Warner, Booker introduce legislation to reduce prescription drug costs for low-income children

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U.S. Sens. Mark Warner (D-VA) and Cory Booker (D-NJ) have introduced legislation to reduce prescription drug costs for children, while bringing in savings for states.

The Fair Drug Prices for Kids Act would give states the ability to purchase prescription drugs at the lowest price possible, lowering the cost of prescription drugs for children and saving state dollars.

“This commonsense legislation will improve health care for our nation’s children by allowing states that have standalone Children’s Health Insurance Programs get the same prescription drug discounts as traditional State Medicaid programs,” said Sen. Warner. “There’s no reason we should pay more for the drugs our kids depend on. This bill will fix that and improve care for the more than four million children nationally enrolled in a standalone CHIP program.”

“Health care – including access to affordable prescriptions drugs – is a fundamental right, but skyrocketing prescription drug prices drive up costs and threaten to limit access to coverage and care, including for our nation’s children,” said Sen. Booker. “Our bill will make important changes to bring down prescription drug costs for standalone CHIP programs, therefore strengthening these programs for the families who rely on them.”

The Children’s Health Insurance Program provides low-cost health coverage to low-income children who would otherwise be uninsured. Currently, states can either have a standalone CHIP that is separate from Medicaid, or they can expand Medicaid eligibility to achieve the same goal of providing health insurance to low-income children.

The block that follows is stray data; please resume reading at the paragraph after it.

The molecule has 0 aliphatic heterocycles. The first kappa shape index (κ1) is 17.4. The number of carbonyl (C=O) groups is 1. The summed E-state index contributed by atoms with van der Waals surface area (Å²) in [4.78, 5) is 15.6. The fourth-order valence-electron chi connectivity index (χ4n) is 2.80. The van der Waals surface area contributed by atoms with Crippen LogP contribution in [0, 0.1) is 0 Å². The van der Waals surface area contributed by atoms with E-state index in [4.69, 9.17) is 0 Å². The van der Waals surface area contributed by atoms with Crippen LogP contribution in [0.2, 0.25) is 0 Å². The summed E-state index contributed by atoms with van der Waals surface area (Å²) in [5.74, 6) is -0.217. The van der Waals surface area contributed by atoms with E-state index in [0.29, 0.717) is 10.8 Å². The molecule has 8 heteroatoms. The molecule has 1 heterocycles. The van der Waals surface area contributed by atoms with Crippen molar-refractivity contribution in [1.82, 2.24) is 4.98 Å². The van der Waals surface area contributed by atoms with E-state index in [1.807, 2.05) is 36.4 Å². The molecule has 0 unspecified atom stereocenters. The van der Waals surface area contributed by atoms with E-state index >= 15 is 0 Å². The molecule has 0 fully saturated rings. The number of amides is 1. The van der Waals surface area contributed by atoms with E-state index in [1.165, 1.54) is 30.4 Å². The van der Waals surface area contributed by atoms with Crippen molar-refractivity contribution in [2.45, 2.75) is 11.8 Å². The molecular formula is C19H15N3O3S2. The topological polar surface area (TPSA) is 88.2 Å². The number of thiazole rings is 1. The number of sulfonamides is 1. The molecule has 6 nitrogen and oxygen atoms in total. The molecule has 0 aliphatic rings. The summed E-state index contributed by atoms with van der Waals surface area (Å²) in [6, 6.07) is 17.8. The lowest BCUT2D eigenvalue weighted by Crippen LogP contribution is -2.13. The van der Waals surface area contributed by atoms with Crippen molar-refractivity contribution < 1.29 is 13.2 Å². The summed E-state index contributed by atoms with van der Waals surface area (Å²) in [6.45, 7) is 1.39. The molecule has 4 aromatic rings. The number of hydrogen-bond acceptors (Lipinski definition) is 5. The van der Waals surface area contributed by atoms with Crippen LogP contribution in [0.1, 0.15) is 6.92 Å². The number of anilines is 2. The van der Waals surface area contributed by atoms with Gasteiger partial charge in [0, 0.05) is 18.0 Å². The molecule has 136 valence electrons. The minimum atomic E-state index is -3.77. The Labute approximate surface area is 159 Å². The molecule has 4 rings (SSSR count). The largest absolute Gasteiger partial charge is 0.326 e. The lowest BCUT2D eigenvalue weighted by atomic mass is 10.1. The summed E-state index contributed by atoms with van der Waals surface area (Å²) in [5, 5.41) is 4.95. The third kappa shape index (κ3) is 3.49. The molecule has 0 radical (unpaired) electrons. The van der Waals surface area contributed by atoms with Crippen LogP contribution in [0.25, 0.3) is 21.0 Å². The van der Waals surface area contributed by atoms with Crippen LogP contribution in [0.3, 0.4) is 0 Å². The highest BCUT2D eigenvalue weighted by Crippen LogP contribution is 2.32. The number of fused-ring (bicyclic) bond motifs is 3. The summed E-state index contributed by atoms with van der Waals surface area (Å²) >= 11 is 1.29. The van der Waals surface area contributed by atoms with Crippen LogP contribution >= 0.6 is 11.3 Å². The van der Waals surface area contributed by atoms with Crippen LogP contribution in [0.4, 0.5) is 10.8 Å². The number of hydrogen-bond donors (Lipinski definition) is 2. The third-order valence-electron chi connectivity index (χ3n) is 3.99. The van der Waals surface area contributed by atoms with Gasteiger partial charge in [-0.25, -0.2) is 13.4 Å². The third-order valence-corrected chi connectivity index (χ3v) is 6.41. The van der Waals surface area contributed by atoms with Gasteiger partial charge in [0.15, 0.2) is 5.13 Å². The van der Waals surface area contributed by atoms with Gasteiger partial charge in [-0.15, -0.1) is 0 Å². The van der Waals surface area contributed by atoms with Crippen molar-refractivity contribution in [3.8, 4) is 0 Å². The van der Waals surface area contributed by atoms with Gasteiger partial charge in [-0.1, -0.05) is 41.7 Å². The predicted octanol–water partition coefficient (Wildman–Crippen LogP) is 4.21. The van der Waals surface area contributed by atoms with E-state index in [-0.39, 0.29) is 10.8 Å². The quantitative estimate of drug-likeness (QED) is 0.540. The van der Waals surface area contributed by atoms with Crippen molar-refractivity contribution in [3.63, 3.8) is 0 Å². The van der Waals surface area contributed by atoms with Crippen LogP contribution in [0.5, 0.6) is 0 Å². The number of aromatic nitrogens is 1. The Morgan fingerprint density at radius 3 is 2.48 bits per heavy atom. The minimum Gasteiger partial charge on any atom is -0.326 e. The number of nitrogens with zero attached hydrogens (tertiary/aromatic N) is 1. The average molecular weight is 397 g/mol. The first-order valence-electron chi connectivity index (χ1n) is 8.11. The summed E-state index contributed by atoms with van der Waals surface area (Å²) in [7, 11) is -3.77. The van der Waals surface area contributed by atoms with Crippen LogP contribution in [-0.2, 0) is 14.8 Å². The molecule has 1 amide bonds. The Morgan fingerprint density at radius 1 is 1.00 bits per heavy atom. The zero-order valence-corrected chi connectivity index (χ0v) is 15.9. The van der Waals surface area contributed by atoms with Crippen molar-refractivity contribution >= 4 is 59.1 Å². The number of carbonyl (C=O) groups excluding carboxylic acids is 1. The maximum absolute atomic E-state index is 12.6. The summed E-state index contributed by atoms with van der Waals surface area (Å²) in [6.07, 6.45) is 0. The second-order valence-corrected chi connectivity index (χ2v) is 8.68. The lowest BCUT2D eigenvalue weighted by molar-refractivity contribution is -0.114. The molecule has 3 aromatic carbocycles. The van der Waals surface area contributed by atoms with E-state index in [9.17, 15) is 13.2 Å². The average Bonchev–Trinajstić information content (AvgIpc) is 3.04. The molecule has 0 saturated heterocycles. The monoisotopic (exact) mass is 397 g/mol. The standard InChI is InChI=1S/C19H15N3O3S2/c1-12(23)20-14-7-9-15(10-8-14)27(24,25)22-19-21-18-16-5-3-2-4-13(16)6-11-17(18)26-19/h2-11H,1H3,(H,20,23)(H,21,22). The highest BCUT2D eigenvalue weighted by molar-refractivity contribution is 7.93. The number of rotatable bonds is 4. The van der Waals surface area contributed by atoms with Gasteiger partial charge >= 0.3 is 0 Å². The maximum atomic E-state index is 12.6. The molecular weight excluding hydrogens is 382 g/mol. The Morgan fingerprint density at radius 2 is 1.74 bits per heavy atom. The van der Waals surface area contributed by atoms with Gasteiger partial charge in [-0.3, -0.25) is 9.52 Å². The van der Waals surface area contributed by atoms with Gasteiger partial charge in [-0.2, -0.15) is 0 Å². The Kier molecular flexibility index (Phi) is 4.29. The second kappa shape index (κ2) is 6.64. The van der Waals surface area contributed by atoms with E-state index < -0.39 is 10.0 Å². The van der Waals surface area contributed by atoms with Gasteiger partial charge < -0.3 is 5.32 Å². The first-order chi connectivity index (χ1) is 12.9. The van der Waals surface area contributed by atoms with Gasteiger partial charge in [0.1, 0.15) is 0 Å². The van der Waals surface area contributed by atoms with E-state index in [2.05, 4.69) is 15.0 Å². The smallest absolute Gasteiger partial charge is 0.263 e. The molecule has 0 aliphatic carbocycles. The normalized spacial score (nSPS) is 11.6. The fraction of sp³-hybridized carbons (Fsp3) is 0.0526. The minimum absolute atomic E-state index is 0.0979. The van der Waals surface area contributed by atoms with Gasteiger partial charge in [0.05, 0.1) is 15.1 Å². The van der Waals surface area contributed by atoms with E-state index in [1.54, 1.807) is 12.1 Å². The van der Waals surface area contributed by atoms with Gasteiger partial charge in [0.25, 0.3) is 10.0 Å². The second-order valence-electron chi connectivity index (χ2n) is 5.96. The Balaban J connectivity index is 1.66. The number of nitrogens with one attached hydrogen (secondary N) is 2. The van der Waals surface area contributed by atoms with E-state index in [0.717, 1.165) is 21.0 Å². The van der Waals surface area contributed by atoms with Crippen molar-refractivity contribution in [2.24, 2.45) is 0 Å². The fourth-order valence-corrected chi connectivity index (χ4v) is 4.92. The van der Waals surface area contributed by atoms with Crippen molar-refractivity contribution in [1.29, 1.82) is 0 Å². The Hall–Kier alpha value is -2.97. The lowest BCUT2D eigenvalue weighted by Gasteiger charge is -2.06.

States can also have a combination CHIP, where they receive federal funding to implement both, a Medicaid expansion program and a separate CHIP.

However, states that have a standalone CHIP are not allowed to participate in the Medicaid Drug Rebate program (MDRP), which allows state Medicaid programs to purchase products from drug manufacturers at “Medicaid best price” – the lowest price offered to any other commercial payer.

This means that these states are forced to pay higher prices for the same prescription drugs, which can result in higher costs for families and reduced access to medicines and other forms of needed care.

The CHIPS for Kids Act would give states the option of purchasing prescription drugs for their standalone CHIP through the Medicaid Drug Rebate Program.

This would generate immediate savings for individual CHIP programs and the federal government, opening the door for states to use those excess dollars to ensure additional families and children have access to essential medical care and prescription drugs.

This legislation has the support of Patients for Affordable Drugs Now as well as Little Lobbyists.

“States and families across the country are suffering from the high prices of prescription drugs. Medicaid and CHIP make it possible for some families to get the medication they need to live,” said Sarah Kaminer Bourland, Legislative Director, Patients For Affordable Drugs Now. “The Fair Drug Prices for Kids Act will extend basic drug pricing provisions so all CHIP programs get the medication patients need at the lowest possible price. We are grateful to Sens. Warner and Booker for introducing this important legislation.”

“All children have a right to the health care they need to survive and thrive. The Fair Drug Prices for Kids Act offers the 4.1 million children covered under separate CHIP programs more affordable access to the medications they need. Additionally, it frees up CHIP funds so that this critical program can be expanded to cover all families who are struggling to afford their children’s health care. Little Lobbyists is proud to support the swift passage of the Fair Drug Prices for Kids Act,” said Erin Gabriel, Director of Advocacy, Little Lobbyists.

A one-page summary of the bill is available here, and bill text can be found here.


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